• E85 (15% gasoline and 85% ethanol, aka ethyl alcohol, predominantly corn-based in the United States) exists only with significant government incentives and subsidies on price and investment in infrastructure. While availability of this fuel at retail locations has indeed expanded to more than 2,000 sites, nearly 50% are located in the Midwest states of Michigan, Missouri, Minnesota, Iowa, Illinois and Indiana, where corn-based ethanol production is concentrated. What is most revealing, however, is that E85 has a severe 25% to 30% negative mpg impact vs. conventional E10 gasoline, according to the DOE and other sources. Taking this into account, there may not be much consumer price advantage.
  • LPG/propane, a byproduct of natural-gas processing and crude-oil refining, is used mainly as a residential heating and cooking source (stoves, furnaces, hot water heaters, gas grills), and not widely used as a transportation fuel. However, when sold as vehicle fuel, propane can be a mixture of propane with smaller amounts of other gases. Propane is stored onboard a vehicle in a highly pressurized tank. Under this pressure, propane becomes a liquid with a higher octane rating than gasoline, and clean burn characteristics. However, it has a lower BTU rating than gasoline, so it takes more fuel to drive the same distance, thereby having a negative mpg/economic impact. And given the need to dedicate storage at a retail site, there are few gas stations that market this fuel for vehicles. This may be why there has been a 25% decline in the number of LPG vehicles since their peak in 2003, according to the DOE.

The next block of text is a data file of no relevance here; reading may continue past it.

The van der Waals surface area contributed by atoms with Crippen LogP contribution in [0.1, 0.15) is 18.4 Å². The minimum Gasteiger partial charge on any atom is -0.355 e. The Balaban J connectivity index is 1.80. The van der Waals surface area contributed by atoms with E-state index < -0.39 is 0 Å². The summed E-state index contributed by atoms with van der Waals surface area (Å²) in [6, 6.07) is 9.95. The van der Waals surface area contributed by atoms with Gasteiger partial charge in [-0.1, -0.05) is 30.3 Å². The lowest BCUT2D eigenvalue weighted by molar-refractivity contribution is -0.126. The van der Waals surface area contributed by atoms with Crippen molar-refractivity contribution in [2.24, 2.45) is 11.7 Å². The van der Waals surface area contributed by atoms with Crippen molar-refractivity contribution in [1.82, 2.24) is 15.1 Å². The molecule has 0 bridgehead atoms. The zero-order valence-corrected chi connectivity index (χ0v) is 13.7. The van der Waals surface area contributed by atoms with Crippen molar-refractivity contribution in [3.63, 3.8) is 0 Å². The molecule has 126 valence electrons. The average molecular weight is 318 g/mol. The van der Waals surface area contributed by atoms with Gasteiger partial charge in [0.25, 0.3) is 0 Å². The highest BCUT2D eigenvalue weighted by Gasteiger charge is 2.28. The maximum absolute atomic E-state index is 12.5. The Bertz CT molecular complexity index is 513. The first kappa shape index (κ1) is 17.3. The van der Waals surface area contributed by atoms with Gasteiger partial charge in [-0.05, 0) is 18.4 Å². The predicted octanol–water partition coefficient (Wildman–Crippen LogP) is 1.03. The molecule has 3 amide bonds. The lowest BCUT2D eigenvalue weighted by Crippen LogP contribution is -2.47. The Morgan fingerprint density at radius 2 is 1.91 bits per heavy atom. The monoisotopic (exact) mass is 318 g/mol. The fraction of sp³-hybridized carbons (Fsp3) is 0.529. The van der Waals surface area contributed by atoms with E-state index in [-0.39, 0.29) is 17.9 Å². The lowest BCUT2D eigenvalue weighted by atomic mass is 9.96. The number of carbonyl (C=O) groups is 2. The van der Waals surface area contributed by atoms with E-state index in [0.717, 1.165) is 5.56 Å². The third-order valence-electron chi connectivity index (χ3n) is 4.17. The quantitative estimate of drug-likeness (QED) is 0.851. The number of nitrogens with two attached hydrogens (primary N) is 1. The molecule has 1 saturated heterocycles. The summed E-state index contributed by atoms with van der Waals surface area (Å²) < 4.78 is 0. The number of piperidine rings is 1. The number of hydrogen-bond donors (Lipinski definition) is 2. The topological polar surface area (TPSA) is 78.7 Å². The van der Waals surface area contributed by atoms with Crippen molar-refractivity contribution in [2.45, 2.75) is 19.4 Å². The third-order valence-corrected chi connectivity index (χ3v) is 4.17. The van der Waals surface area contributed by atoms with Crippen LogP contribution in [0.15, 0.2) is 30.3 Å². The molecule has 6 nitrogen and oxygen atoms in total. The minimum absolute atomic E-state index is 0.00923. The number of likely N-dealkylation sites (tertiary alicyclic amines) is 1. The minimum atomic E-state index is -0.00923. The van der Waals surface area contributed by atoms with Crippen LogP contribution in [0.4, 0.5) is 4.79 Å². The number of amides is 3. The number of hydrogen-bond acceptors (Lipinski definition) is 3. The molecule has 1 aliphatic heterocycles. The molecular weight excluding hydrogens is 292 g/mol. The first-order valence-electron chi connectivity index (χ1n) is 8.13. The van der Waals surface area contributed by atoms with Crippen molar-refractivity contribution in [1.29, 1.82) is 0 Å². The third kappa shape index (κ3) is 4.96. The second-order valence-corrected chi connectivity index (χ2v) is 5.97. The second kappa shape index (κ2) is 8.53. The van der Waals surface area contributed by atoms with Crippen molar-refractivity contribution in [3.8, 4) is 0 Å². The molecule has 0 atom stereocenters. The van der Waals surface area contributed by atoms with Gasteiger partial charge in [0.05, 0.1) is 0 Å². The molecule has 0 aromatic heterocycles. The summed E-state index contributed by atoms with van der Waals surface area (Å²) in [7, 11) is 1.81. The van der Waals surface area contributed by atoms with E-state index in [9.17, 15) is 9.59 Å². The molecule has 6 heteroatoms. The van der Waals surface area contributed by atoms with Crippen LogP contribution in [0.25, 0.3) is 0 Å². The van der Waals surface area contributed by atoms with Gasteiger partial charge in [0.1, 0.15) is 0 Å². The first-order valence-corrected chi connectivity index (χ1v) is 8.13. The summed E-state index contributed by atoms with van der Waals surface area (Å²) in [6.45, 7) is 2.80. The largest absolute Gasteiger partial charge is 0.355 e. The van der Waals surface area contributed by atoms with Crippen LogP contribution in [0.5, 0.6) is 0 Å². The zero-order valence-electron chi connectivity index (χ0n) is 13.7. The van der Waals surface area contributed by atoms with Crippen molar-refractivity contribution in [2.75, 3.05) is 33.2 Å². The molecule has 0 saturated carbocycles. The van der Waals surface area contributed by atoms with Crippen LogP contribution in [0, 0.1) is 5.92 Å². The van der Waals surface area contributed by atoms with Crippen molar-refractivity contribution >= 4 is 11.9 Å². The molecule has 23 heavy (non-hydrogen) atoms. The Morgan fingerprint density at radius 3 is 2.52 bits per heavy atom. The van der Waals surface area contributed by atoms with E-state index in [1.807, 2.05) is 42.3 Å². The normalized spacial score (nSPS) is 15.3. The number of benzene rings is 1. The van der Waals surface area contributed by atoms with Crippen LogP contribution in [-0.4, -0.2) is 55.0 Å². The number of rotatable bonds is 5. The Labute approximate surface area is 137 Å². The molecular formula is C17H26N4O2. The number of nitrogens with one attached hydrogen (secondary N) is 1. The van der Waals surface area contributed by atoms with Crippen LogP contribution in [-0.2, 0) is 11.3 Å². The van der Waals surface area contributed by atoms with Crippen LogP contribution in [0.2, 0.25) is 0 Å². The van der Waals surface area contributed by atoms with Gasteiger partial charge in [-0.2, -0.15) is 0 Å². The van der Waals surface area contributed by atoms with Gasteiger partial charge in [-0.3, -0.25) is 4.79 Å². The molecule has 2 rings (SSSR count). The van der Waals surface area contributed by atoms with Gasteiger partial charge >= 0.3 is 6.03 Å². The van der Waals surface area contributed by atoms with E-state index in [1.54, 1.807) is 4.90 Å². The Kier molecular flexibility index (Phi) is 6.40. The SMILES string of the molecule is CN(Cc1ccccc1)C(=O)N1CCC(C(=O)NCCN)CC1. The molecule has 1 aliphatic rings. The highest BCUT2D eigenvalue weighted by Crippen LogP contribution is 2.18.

• LNG is produced by purifying, cooling and condensing natural gas to the super-cold temperature of minus 260 degrees so it turns into a liquid form. Because it must be kept at cold temperatures, LNG is stored in expensive double-walled, vacuum-insulated pressure vessels. It takes 1.5 gallons of LNG to equal 1 gallon of diesel or gasoline, making it much less cost effective. It too has to be trucked in, and according to the DOE there are only 33 total retail sites that are available to the public (six east of the Mississippi), with a significant investment required in infrastructure.